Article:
Thursday, March 6, 2008

1909: Events, Facts, Life Styles

Glinda writes:

In thinking about Grandmother Lottie Hart (later, Brenz) and her experience at the Richard Wagner Conservatory of Music and Languages, I am also wondering about her life and times. While she was practicing her piano during those long dedicated hours and en route to something that meant a great deal to her:

What was happening in 1909 in the world around her?

I had fun with this. Here is a look at what I found. Please note that the more I found, the more I wanted to know. (Sources are numbered at right and shown below.)

Events and facts:

  • 76,000,000 Americans live in 46 states. Source: (1)
  • Shackleton’s expedition finds the magnetic South Pole. (2)
  • The National Association for the Advancement of Colored People (NAACP) is founded. (2
  • Theodore Roosevelt completes his Presidency and is followed by William Howard Taft. (2)
  • Construction of the Titanic begins.
  • Joan of Arc is declared a saint by the Roman Catholic Church in Rome. (2)
  • Alice Huyler Ramsey, a 22 year-old housewife and mother from Hackensack, New Jersey, is the first woman to drive across the United States. She is accompanied by 3 female companions, none of whom could drive a car. Her adventure takes her 3,800 miles from Manhattan, New York to San Francisco, California, in 59 days. Her vehicle: A Maxwell. (Alice is one of my new heros!) (2)
  • The United States Navy founds a navy base at Pearl Harbor, Hawaii. (2)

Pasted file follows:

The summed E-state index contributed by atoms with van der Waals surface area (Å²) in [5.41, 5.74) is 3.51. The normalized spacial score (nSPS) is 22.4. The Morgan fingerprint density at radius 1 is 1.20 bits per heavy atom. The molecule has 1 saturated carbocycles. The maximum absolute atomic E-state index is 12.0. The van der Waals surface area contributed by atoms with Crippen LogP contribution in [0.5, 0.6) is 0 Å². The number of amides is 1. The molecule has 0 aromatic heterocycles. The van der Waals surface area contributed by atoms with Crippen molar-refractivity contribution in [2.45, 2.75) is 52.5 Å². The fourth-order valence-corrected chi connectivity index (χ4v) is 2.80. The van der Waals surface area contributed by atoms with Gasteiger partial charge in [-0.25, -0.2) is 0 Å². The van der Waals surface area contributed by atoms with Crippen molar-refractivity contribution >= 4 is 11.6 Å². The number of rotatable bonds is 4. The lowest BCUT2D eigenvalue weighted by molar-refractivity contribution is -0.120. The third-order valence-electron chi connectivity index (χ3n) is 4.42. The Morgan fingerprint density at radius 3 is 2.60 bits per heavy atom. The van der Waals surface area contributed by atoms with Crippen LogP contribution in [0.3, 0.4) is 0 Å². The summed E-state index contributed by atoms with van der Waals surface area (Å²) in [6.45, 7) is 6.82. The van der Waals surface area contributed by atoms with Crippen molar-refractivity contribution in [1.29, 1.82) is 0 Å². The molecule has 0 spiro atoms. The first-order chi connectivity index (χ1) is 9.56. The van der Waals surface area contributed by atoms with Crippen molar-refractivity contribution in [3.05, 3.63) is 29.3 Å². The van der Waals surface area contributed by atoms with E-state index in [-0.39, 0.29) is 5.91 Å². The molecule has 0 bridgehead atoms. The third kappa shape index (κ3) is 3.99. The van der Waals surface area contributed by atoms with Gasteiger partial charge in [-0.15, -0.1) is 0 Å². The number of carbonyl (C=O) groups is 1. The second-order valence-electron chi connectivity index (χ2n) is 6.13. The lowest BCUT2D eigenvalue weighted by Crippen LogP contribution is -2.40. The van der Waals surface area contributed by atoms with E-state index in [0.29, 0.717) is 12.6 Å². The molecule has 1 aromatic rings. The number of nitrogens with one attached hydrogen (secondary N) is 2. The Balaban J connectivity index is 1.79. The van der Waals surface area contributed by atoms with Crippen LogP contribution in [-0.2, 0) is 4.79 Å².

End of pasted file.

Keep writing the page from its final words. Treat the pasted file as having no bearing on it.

• 259 miners die in a fire at the St. Paul Mine in Cherry, Illinois. (3)
  • Benny Goodman (2) and Katherine Hepburn (3)are born.
  • Frederic Remington, Geronimo and Red Cloud (Lakota) die. (2)
  • The United States invades Nicaragua. (3)
  • Bird banding society is formed. (3)
  • Louis Bleriot is the first man to cross the English Channel by plane. (3)
  • Orville Wright tests the 1st U.S. Army airplane, flying 1 hour and 12 minutes. (3)
  • A subway car with side doors goes into service in New York City. (3)
  • Serbia mobilizes against Austria-Hungary. (3)
  • Workers start pouring concrete for the Panama Canal. (3)
  • The 1st Lincoln head pennies are minted (3) marking a time of putting dead U.S. Presidents on coins.
  • The world's 1st air race is held in Rheims France. (3)
  • The first credit union in the U.S. is established. (3)
  • Comte de Lambert of France sets the airplane altitude record of 300 meters. (3)
  • The Sultan of Turkey Abdul Hamid II is overthrown. (3)
  • Robert E. Peary (a white), Matthew A. Henson (a black) and 4 Eskimos are believed to have reached the North Pole. (2)
  • Nannie Helen Burroughs (1879-1961) opens the National Training School for (Black) Women and Girls, combining classical and trade courses with required black history classes. 7 students enroll. (4)
  • The average worker made $12.98/week for 59 hours. (1)
  • Life expectancy for females was 47.3 years, males was 46.3, blacks was 33. (1)
  • "Full suffrage" (which means the right for all groups of women both to vote and run for any office) would not happen for 11 more years. (9) (I wonder about Blacks, American Indians, and other groups historically disenfranchised from power?)